Moroccan Fava Beans

Ingredients:
1 lb fava beans (fresh or frozen. canned is ok, but skip first step)
6 Roma tomatoes, diced or one 14oz can diced tomatoes
4 garlic cloves, minced
1 onion, diced
1 teaspoon hot paprika
1.5 teaspoon ground cumin
1 teaspoon turmeric
2 additional garlic cloves, minced
3 green onions, roughly chopped
3 tablespoons greek style plain yogurt
1/4 cup chopped fresh cilantro
Salt to taste, and generous amount of fresh black pepper

Directions:

1. Place fava beans in a large pot, add some salt, cover with cold water, and bring to a boil. Reduce heat and simmer for 30 minutes, or until tender but not mushy. Drain immediately and run under cold water. Set aside.

2. Tomato sauce: Sauté garlic and onions in a little olive oil until beginning to brown. Add tomatoes and spices, and a few pinches of salt, and let simmer on medium heat for about 20 minutes until tomatoes break apart. Remove from heat and blend with hand blender until smooth but still fairly chunky, OR let cool and blend in processor or blender. Set aside.

3. About 15 minutes before ready to serve, heat a little more oil in a pan, and sauté remaining cloves of garlic. Add fava beans and green onions and sauté on high heat until the beans become golden brown and crispy.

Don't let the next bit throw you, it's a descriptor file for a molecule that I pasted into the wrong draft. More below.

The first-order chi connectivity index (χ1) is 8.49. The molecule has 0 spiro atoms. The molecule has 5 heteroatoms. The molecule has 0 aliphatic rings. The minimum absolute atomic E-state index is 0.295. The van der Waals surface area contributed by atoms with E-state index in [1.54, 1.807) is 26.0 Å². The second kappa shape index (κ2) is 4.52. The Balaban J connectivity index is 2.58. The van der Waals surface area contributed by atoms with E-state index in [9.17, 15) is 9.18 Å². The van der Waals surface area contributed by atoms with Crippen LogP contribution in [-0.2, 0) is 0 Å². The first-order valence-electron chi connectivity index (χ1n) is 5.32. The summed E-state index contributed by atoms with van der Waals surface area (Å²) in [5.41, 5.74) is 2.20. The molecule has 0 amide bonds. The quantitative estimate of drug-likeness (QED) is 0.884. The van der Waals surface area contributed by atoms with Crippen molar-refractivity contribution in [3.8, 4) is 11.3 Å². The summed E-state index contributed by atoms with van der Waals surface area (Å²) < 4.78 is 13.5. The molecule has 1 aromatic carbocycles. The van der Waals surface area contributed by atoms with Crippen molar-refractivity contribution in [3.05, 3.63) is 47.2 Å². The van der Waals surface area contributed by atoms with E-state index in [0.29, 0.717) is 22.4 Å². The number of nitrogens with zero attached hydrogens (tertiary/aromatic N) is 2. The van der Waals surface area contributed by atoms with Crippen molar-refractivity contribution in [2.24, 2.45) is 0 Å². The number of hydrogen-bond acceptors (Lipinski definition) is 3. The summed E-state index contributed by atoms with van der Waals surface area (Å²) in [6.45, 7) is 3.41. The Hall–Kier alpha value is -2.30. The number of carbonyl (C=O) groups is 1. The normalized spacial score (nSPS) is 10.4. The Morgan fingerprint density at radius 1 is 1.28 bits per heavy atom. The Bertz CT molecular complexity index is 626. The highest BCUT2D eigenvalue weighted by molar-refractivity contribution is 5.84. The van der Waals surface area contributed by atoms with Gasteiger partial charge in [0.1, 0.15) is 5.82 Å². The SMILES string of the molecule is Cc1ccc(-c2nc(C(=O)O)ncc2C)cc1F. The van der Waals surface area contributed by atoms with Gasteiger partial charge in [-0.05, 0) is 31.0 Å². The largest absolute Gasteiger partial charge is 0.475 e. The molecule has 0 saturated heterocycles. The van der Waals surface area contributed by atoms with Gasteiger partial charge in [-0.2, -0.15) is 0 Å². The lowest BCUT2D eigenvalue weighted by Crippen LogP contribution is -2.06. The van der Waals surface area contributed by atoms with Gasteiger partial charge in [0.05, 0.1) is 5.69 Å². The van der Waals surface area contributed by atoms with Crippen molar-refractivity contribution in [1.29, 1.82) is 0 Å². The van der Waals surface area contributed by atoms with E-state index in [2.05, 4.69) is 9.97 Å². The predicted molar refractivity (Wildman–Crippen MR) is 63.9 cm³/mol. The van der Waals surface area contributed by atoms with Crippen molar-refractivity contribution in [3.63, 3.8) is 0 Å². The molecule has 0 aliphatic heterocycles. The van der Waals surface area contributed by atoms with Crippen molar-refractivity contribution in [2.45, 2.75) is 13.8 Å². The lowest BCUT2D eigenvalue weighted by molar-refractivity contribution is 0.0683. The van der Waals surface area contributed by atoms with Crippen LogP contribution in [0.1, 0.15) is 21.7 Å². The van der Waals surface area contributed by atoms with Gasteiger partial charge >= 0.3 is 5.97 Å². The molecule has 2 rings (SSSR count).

4. Warm tomato puree and stir in the yogurt. Toss the sauce with the beans, and sprinkle on fresh cilantro. Serve with crusty bread, pita, or crackers for sopping up the sauce.

Tuna Salad with Apples, Walnuts, Broccoli, and Dill (vegetarian alternative suggested)

IMG_2170

Today I was going to be my “day off” in the kitchen, and I was going to buckle down on my Spanish studies. I had some beans I prepared a few days ago, and for dinner I was simply going to heat them up in the pan with egg and onion for the traditional huevitos con frijoles, one of my favorite “day off” meals to make. No one is unsatisfied…unless someone had eggs for both breakfast and lunch. But late in the afternoon when I went to the fridge to get the beans, the tupperware container was all bulged out. I immediately recalled Mr. Weiland, my 9th grade Biology teacher, and his lesson on botulism, and I threw those babies out. I couldn’t remember exactly when I made those beans, but it doesn’t feel like too long ago. Dang it! So it was 4pm, and I didn’t want to think very hard to prepare something, I didn’t want to go out to a restaurant, and I didn’t want to eat those delicious but not so nutritious Choco Krispies we just bought.

IMG_2160IMG_2167

Tuna is something we usually have in the pantry, and we had some broccoli left over from Fondue the night before, dill left over from the tatziki, and we always have apples and walnuts (or some type of nut). It is like a Waldorf tuna salad with dill. I was a little concerned of all the ingredients mixing well, but it turned out to be divine — a refreshing combination of sweet, savory, crunchy, creamy. We ate it on pan de agua, a very light fluffy white bread common in Guatemala, with lettuce, and accompanied with homemade potato chips. It is packed full of nutrients, veggies, fiber, omega 3-fatty acids, protein, vitamins. A simple last minute meal, perfect for lunches, perfect for when your beans go bad.